Despite Winning on Summary Judgment, ERISA Fiduciaries Not Entitled to Attorneys Fees


Last year, in Hardt v. Reliance Standard Life Ins. Co., 2010 WL 2025127 (2010, S. Ct.) (summary of case), the United States Supreme Court ruled that a court could award attorneys fees and costs under ERISA 502(g)(1) to a fee claimant if the claimant had "some degree of success on the merits" in an ERISA case, even if that party was not the "prevailing party." (The Hardt plaintiff had been someone receiving long-term disability who sued for wrongful denial of her claim). It seemed a success in an ERISA case meant that the recipient of that success could receive attorneys fees and costs.

Not so in Toussaint v. JJ Weiser, Inc., 2001 WL 2175987 (2011, 2d. Cir.). In that case, an association of former unionized worker retirees sued two former association directors alleging that they had breached their fiduciary duty to the association and members by buying and maintaining a health insurance policy with expensive premiums that outweighed benefits received. The district court granted summary judgment in favor of the directors in 2008, which the Second Circuit affirmed. In 2009, the district court denied a motion by the directors for attorneys fees.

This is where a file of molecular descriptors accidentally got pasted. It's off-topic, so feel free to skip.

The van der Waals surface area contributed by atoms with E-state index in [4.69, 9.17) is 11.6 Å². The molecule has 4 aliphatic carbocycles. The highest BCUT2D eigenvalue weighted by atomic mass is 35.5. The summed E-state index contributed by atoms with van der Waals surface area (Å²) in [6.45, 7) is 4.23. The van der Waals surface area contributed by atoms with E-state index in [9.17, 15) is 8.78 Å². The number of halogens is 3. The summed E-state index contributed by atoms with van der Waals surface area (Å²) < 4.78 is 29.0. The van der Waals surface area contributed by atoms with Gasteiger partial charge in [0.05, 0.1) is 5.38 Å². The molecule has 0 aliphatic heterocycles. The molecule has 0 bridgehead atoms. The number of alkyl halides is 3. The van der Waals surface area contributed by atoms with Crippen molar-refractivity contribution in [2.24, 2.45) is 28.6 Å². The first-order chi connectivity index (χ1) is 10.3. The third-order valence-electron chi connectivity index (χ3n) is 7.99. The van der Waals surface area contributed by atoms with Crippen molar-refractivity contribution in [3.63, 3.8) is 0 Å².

The district court appiled the Second Circuit's 5-factor test for awarding attorneys fees under ERISA 502(g)(1)...

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